Located just outside Moab, Utah, is a wonderland of more than 2,000 natural arches. Towering 85 feet (26 m) overhead and spanning 65 feet (20 m) is the best-known rock arch in the world, Delicate Arch. Nearby is one of the world’s longest natural arches, Landscape Arch (a whopping 291 feet, or 89 m, long). Everywhere you turn are spectacular arches of various shapes and sizes, such as Double Arch, Skyline Arch, and Tower Arch. Why are there so many natural arches in this one area?
How Did It Really Happen?
Standing alone on a hillside is the world’s best-known arch, Delicate Arch, towering 85 feet (26 m) overhead. The flood set in motion a sequence of events that produced such wonders very rapidly.
Evolutionary geologists recognize that massive earth movements were required, but they mistakenly assume long spans of time. The problem is that they have chosen to ignore the unique impact Noah’s Flood had upon the earth’s surface.
Creating such delicate features requires more than gouging big holes into sandstone. A long series of events had to happen beforehand. First, some process had to create tall, thin rock walls, out of which the arches were carved. These rock walls are called fins (see figure). They appear in parallel rows, like the furrows of a plowed field, and we can still see some today.
Only later did water, chemicals, and—to a lesser extent—wind eat away at these walls. In most cases the whole wall would crumble, but in some cases only the lower portions collapsed. Today we’re looking at the remains of these rows of walls (fins).
Creating rows of rock walls requires special conditions. Sandstone must be deposited on top of less stable material, which then shifts upward and causes the sandstone to break up into parallel strips. Arches National Park sits atop thick underground salt beds, which are very unstable. During the Flood, hot salty waters deposited these beds in a wide basin in this area, now part of the Colorado Plateau region.
After the Flood deposited the salt beds, the waters tore debris from the nearby Uncompahgre Plateau (an Indian word meaning “dirty water” or “rocks that make water red”) and deposited the sands on top of the salt beds. These sediment layers included the Navajo Sandstone and the Entrada Sandstone. The weight of these accumulating rock layers caused the salt beds to liquefy and push up into salt domes. The arching and bending of the sand layers over the salt domes produced parallel fractures in the sandstone. Later the Flood deposited another mile of younger sediments (about 5,000 feet, 1,524 m) on top of the Entrada Sandstone.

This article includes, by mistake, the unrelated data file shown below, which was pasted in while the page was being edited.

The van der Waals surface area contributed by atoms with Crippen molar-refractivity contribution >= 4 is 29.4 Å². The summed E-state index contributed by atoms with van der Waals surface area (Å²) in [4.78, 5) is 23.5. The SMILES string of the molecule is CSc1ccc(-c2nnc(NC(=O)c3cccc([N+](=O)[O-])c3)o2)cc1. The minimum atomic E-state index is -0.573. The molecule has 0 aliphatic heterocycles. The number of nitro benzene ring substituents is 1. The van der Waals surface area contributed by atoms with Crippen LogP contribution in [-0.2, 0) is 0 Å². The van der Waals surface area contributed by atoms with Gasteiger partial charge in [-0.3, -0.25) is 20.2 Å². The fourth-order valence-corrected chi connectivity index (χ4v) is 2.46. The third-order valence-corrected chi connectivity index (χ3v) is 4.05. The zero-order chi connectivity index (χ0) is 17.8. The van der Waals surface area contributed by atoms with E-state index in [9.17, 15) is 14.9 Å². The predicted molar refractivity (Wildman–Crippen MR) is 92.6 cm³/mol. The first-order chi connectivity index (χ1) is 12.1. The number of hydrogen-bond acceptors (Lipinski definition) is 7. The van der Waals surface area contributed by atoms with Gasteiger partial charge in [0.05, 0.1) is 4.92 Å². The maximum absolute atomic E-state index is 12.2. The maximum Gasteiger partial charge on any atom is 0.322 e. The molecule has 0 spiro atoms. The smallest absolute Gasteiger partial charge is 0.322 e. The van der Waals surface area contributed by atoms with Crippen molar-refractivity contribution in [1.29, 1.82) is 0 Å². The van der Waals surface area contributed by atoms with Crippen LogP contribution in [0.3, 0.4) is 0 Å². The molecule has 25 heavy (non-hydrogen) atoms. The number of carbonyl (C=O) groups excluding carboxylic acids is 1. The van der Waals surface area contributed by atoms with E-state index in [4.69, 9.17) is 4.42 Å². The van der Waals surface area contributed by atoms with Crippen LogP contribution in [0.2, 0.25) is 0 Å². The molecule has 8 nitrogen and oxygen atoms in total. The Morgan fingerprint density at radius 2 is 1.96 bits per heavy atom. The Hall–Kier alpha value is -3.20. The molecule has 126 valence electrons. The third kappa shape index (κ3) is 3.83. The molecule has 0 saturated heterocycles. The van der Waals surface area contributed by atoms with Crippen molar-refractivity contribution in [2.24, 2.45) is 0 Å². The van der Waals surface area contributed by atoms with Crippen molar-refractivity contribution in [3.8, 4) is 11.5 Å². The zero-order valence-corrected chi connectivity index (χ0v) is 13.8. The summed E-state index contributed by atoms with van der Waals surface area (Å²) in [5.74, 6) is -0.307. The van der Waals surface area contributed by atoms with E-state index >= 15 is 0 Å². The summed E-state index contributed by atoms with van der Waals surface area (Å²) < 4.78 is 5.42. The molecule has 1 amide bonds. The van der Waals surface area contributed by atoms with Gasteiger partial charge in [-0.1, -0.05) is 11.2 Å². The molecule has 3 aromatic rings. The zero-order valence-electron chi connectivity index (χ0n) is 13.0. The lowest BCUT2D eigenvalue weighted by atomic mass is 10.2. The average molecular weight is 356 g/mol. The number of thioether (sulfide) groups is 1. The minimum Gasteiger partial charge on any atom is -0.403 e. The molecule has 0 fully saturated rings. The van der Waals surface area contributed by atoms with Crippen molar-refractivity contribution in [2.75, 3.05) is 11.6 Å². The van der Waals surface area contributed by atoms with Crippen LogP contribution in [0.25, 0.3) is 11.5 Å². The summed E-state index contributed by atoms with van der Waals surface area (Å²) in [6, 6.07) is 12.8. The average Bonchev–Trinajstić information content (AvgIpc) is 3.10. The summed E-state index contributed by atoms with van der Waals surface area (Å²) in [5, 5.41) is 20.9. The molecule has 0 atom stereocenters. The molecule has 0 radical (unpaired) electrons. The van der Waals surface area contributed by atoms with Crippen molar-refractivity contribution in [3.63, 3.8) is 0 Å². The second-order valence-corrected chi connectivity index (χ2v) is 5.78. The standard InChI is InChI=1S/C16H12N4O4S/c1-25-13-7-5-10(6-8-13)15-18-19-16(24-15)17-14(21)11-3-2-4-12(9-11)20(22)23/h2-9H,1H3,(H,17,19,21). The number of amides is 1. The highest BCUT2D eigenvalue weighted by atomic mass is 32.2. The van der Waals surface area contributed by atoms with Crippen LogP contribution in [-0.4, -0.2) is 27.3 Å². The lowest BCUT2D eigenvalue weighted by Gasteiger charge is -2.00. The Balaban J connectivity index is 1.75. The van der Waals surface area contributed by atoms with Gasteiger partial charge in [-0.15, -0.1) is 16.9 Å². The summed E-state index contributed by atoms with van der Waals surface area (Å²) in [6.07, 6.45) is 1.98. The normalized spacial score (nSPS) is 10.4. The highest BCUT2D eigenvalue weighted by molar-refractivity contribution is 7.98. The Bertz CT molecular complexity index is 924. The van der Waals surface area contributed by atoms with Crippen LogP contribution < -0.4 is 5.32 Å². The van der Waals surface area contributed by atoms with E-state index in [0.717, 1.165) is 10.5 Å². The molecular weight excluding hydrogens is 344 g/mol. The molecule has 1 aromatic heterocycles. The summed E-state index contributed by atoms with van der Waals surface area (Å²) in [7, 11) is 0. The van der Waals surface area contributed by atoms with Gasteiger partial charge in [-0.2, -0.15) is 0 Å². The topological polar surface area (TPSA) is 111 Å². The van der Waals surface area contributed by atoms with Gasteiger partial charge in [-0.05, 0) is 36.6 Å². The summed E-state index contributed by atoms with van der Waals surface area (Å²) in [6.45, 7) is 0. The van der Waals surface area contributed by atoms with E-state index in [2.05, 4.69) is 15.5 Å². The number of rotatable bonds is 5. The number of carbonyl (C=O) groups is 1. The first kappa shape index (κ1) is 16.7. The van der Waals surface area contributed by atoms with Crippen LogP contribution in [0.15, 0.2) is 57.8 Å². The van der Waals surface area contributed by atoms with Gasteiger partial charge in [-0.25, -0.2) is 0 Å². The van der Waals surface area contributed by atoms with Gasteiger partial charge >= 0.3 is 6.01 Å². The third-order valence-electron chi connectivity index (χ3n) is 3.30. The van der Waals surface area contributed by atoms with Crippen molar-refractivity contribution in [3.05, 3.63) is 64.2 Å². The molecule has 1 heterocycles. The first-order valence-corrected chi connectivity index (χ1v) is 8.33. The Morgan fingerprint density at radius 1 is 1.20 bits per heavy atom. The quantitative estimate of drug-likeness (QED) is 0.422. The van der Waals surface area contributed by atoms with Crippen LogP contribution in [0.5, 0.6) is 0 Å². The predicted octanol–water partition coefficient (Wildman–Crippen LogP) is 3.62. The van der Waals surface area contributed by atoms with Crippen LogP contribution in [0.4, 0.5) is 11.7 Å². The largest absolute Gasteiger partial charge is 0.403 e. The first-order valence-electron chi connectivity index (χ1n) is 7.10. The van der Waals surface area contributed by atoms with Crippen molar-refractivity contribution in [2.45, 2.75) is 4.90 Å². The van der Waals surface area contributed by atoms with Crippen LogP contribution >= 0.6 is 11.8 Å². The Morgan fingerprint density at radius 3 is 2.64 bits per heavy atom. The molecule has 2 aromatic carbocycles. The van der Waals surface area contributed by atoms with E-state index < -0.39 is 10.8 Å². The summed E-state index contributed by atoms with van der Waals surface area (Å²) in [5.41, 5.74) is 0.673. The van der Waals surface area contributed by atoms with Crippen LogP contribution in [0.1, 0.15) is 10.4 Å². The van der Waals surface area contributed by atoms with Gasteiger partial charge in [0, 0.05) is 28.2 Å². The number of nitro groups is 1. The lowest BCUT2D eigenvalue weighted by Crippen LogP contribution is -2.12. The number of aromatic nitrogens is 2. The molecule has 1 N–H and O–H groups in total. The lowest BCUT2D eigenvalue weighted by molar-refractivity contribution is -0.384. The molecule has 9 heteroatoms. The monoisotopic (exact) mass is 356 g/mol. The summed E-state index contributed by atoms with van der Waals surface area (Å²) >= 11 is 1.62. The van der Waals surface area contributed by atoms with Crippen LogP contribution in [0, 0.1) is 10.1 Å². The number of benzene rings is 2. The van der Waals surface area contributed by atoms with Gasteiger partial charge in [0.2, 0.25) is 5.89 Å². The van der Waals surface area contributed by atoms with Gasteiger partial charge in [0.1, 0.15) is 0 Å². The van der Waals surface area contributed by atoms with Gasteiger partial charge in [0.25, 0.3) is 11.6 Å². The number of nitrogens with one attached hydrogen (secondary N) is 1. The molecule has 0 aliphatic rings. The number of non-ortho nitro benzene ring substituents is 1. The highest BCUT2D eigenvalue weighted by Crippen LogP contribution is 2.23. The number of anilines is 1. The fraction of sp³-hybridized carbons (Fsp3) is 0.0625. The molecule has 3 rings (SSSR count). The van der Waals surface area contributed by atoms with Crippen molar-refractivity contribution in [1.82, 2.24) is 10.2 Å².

Other famous arches and bridges include Rainbow Bridge near Page, Arizona; Shipton’s Arch in China (the tallest, at 1,200 feet); and Aloba Arch in Chad (the second tallest arch, at 394 feet).
Next this whole region was uplifted at the end of the Flood, and the waters that rushed violently off the continent washed away most of the layers above the sandstone. The uplift further released pressure on the sandstone and caused gentle warping in the Entrada Sandstone, opening up additional closely spaced, parallel joints, 10–20 feet (3–6 m) apart.
Most arches are carved out of the Entrada Sandstone, especially at the edges of the gentle hills that rose above the valleys. Slightly acidic rainwater slowly broke down the sandstone’s cement (made of lime), progressively releasing the sand grains. Such weathering and erosion by water and wind enlarged the fractures to produce narrow parallel sandstone walls or fins. Frost and cycles of freezing and thawing caused expansion and contraction of the rock surfaces, which progressively peeled off (exfoliated).
Eventually holes appeared along the fractures that ran up and down the walls. The seeping water collected at the bases of the walls and evaporated slowly. All this extra water caused the bases to weather more rapidly than the tops. Fragments began to loosen and fall, enlarging the openings into holes and then arches.
Alternately, some of the holes may have appeared at the bottoms of the fins in places where the fins had filled in with sand and soil. Acidic water in the sand and soil wore away these holes while the fins were still underground. Later, the sand and soil was removed, exposing the arches.
Eventually arches will wear through and collapse. Forty-three arches have collapsed due to erosion since 1970. Their loss is a sober reminder of how delicate—and recent—these formations are. Rapid processes created them and are now destroying them.
How Were Arches Formed?
Arches are the remnants of a vast sandstone layer deposited on top of salt beds. When the sandstone was deposited on the salt beds, the weight caused the salt to liquefy and push up, fracturing the sandstone into parallel strips.
Rainwater broke down the sandstone and enlarged the fractures, producing tall, thin walls known as fins. The arches were carved out of these fins (left).
Water, chemicals, and—to a lesser extent—wind ate away at these walls. In most cases the whole wall crumbled, but in some cases only the lower portions fell (center).
The seeping water collected at the bases of the walls. This caused the bases to weather more rapidly than the top. Openings were enlarged into holes and then arches (right).